BANGKOK (Reuters) — A group of Buddhist hardliners in Thailand filed a police complaint against a young female artist on Wednesday over paintings that depict images of the Buddha as the 1960s Japanese superhero character Ultraman.
The complaint over four paintings, displayed earlier this month at a shopping mall in northeastern Thailand, highlights how ultra-conservative Buddhist groups have been emboldened to go farther than establishment religious authorities in combating perceived threats to their faith.
Buddhism, followed by more than 90 percent of Thais, is one of three traditional pillars of Thai society, alongside the nation and the monarchy.
The paintings were removed from the exhibition and the artist — a fourth-year university student whose name has been withheld for her safety — had to publicly apologize to northeastern Nakhon Ratchasima Province’s chief monk in front of the provincial governor.
In the past, that might have been the end of the incident.
But on Wednesday, the hardline group Buddhist Power of the Land said it had filed a police complaint against the artist and four others involved in the exhibition, on the grounds that comparing the Buddha to an action figure was disrespectful.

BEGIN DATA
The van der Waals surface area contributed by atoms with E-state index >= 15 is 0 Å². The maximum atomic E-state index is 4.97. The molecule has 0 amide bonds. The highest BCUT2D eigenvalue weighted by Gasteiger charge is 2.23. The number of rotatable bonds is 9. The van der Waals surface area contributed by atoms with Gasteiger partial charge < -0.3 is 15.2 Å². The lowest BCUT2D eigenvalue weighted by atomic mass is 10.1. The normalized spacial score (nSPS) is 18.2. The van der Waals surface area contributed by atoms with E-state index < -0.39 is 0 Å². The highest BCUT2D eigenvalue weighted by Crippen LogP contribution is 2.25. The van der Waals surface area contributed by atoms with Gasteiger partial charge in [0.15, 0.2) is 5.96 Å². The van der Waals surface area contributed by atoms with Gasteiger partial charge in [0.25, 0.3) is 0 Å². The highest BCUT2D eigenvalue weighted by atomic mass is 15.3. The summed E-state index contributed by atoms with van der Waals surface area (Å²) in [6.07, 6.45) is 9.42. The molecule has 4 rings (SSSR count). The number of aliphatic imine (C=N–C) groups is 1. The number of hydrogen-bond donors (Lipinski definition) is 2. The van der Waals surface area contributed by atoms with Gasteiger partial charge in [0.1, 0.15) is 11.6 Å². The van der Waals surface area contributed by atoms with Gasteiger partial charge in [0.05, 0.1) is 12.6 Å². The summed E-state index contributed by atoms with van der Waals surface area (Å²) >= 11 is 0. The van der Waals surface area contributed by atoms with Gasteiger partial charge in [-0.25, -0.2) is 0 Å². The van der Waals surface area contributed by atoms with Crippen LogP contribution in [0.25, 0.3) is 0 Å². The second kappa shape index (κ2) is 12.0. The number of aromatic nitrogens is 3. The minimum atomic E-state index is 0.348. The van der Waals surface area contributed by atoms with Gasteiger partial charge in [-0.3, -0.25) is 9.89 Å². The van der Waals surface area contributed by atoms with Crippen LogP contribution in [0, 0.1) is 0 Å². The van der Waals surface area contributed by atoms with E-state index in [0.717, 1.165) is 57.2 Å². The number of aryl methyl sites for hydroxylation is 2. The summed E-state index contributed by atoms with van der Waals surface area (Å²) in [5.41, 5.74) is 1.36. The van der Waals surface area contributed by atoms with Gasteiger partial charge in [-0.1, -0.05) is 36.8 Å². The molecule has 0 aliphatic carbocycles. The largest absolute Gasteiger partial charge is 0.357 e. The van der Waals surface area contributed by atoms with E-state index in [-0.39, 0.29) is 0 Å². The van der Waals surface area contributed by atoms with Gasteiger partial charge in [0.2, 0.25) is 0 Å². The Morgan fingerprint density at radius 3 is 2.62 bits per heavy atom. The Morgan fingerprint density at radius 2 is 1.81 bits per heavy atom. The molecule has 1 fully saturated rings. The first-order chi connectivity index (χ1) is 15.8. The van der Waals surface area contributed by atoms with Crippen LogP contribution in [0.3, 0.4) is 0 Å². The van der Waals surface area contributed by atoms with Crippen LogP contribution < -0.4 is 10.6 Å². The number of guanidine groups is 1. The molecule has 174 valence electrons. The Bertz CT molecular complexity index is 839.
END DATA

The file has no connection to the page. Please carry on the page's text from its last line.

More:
The group wants the five prosecuted under a law against insulting religion that allows imprisonment of up to seven years.
“The paintings dishonored and offended Buddhists and harmed a national treasure,” Buddhist Power of the Land representative Charoon Wonnakasinanone told Reuters.
The group also wants the paintings destroyed.
Under Thai law, police must investigate a complaint and recommend whether there are grounds to pursue criminal charges, a process that usually takes at least seven days.
Thailand’s official Buddhist authorities oppose criminal charges against the artist.
Pongporn Pramsaneh, director of the Office of National Buddhism, told Reuters he considered the matter closed after the public apology.
“Whoever wants to take legal action, we will not get involved,” Pongporn said.
Few have been jailed under the law, though there have been some cases of fines, including against tourists with Buddha tattoos or souvenir statues.